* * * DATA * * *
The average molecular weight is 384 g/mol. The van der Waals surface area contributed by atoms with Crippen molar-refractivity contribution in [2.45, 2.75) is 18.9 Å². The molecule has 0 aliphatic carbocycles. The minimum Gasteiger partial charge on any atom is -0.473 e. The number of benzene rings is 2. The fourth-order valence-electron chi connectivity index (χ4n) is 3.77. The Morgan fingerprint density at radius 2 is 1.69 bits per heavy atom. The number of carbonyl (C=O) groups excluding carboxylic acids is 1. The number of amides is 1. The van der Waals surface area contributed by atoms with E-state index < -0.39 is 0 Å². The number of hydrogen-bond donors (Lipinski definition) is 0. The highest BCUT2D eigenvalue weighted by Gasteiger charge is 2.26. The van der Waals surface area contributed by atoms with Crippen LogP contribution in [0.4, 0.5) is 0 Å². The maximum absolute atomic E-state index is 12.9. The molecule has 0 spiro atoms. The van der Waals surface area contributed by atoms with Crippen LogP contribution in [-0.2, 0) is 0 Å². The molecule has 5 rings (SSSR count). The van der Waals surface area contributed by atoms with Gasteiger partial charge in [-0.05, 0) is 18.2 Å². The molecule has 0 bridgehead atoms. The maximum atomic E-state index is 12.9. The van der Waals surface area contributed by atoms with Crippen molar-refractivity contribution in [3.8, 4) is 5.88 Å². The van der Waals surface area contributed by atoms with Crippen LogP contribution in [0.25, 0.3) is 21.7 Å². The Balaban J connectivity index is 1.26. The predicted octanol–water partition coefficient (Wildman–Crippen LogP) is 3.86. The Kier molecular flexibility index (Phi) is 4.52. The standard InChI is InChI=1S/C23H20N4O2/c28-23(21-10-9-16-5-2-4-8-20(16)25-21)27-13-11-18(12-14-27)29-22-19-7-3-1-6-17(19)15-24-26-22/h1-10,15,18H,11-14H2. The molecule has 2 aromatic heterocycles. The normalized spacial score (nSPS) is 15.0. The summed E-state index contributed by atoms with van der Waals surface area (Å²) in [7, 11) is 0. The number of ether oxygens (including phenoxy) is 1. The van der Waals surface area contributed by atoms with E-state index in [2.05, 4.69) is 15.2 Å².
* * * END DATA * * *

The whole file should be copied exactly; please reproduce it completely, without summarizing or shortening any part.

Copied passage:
The average molecular weight is 384 g/mol. The van der Waals surface area contributed by atoms with Crippen molar-refractivity contribution in [2.45, 2.75) is 18.9 Å². The molecule has 0 aliphatic carbocycles. The minimum Gasteiger partial charge on any atom is -0.473 e. The number of benzene rings is 2. The fourth-order valence-electron chi connectivity index (χ4n) is 3.77. The Morgan fingerprint density at radius 2 is 1.69 bits per heavy atom. The number of carbonyl (C=O) groups excluding carboxylic acids is 1. The number of amides is 1. The van der Waals surface area contributed by atoms with E-state index < -0.39 is 0 Å². The number of hydrogen-bond donors (Lipinski definition) is 0. The highest BCUT2D eigenvalue weighted by Gasteiger charge is 2.26. The van der Waals surface area contributed by atoms with Crippen LogP contribution in [0.4, 0.5) is 0 Å². The maximum absolute atomic E-state index is 12.9. The molecule has 0 spiro atoms. The van der Waals surface area contributed by atoms with Crippen LogP contribution in [-0.2, 0) is 0 Å². The molecule has 5 rings (SSSR count). The van der Waals surface area contributed by atoms with Gasteiger partial charge in [-0.05, 0) is 18.2 Å². The molecule has 0 bridgehead atoms. The maximum atomic E-state index is 12.9. The van der Waals surface area contributed by atoms with Crippen molar-refractivity contribution in [3.8, 4) is 5.88 Å². The van der Waals surface area contributed by atoms with Crippen LogP contribution in [0.25, 0.3) is 21.7 Å². The Balaban J connectivity index is 1.26. The predicted octanol–water partition coefficient (Wildman–Crippen LogP) is 3.86. The Kier molecular flexibility index (Phi) is 4.52. The standard InChI is InChI=1S/C23H20N4O2/c28-23(21-10-9-16-5-2-4-8-20(16)25-21)27-13-11-18(12-14-27)29-22-19-7-3-1-6-17(19)15-24-26-22/h1-10,15,18H,11-14H2. The molecule has 2 aromatic heterocycles. The normalized spacial score (nSPS) is 15.0. The summed E-state index contributed by atoms with van der Waals surface area (Å²) in [7, 11) is 0. The number of ether oxygens (including phenoxy) is 1. The van der Waals surface area contributed by atoms with E-state index in [2.05, 4.69) is 15.2 Å².